All posts in ‘E-mail Gallery’

Thursday, 26 January 2012

There’s a Monkey in My Newsletter!

ThinkGeek’s online shop – which I describe in short at I love e-commerce – also has a newsletter and it turned up in my inbox on Cyber Monday – of course.

1. This is what the newsletter looks like when the pictures are blocked. There are alt-texts in all the pictures so we can understand what they contain and the picture sizes are mentioned in most cases.

2. The height of the big picture at the top isn’t stated though. The result is that this particular picture, which is very big, is comprised to a narrow string, so the first text paragraph lands high up. The reader is thus able to read the text without having to scroll the page. So the people who’ve coded this newsletter are evidently skillful and know how to do this.

3. The buttons atop are made in text and not in pictures, which otherwise is quite commonly done. Text buttons are always clear and visible. It’s not easy to make text buttons clear and trim in e-mail clients, but in this case they have really succeeded.

4. They have squeezed in the reduction code ”Cybermonday” in the preheader also, which you can see in the inbox together with the subject line – they combine the subject line and the preheader in this newsletter. The preheader is like an answer to the subject line. Good!

5. This is a good-looking letter with fun and catching graphics. It’s easily noticed when people work a little extra and make their own graphics instead of buying pictures; it makes the newsletter much more interesting and enticing. The monkey also turns up on their site when you want to ask for help. They have built up a clear theme around this monkey – whose name is Timmy – and you immediately recognize the company because of Timmy in combination with the ”geeky” graphics.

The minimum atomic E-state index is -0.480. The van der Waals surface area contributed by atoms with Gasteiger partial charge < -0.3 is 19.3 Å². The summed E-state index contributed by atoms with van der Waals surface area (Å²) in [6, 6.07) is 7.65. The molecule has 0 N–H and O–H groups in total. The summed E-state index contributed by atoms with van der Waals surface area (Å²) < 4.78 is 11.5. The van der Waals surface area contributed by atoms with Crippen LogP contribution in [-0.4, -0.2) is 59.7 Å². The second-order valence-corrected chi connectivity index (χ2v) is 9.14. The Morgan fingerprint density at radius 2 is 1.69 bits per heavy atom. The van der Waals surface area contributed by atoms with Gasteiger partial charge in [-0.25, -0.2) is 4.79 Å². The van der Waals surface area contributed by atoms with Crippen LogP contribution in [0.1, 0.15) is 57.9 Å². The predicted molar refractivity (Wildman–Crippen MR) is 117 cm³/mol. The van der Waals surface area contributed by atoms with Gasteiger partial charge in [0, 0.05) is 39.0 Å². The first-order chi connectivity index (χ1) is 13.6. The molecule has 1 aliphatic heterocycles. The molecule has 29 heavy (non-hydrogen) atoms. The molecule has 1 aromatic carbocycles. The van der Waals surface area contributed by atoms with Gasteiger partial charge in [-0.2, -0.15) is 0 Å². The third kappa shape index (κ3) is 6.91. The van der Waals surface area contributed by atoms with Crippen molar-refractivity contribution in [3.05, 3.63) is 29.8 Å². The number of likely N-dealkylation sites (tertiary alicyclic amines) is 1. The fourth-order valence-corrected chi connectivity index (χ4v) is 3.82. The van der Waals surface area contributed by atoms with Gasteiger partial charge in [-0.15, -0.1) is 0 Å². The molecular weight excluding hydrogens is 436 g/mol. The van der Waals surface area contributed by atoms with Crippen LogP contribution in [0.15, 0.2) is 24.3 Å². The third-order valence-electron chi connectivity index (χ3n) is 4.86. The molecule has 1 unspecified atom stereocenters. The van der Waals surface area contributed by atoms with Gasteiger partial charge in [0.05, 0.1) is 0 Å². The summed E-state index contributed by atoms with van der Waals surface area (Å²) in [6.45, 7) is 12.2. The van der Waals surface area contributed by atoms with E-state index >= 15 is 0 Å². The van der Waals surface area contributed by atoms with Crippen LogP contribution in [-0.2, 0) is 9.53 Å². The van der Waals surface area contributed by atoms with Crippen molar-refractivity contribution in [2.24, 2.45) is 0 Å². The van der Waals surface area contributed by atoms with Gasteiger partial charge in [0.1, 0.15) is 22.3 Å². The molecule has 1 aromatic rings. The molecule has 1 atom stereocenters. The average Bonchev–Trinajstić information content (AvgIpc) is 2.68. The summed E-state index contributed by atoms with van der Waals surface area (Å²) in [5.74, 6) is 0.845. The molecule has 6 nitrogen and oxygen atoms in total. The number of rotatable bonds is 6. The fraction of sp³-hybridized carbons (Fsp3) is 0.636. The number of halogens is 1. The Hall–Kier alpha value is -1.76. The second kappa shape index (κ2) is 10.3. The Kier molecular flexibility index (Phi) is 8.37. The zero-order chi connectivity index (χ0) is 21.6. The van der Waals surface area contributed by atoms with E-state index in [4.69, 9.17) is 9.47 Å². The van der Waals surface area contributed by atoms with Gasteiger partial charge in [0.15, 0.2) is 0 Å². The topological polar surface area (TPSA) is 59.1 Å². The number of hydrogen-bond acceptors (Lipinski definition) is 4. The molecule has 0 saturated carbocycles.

6. They also have a fantastic footer with quick links to various product categories on their site and also contact information out of the ordinary. Apart from telephone numbers and information about where to turn concerning orders, they ask the customer to get in touch with them with comments and ideas. Finally they tell the customers that their data are safe with the company and will never leave ThinkGeek.

The content of the newsletter contains offers, but also prize competitions (the winners are presented in the newsletters too). A good way of giving the customers a sense of engagement.

7. The interesting background picture is made so that it ”disappears” in a nice way without disturbing the look of the newsletter in, for instance, Gmail and other webmail clients where it doesn’t work.

The newsletter works perfectly well in a smart phone too. The text is big enough and very clear, so I need not to zoom in to be able to read the text.

Tuesday, 13 December 2011

Clearly Structured Newsletters with Enticing Preheaders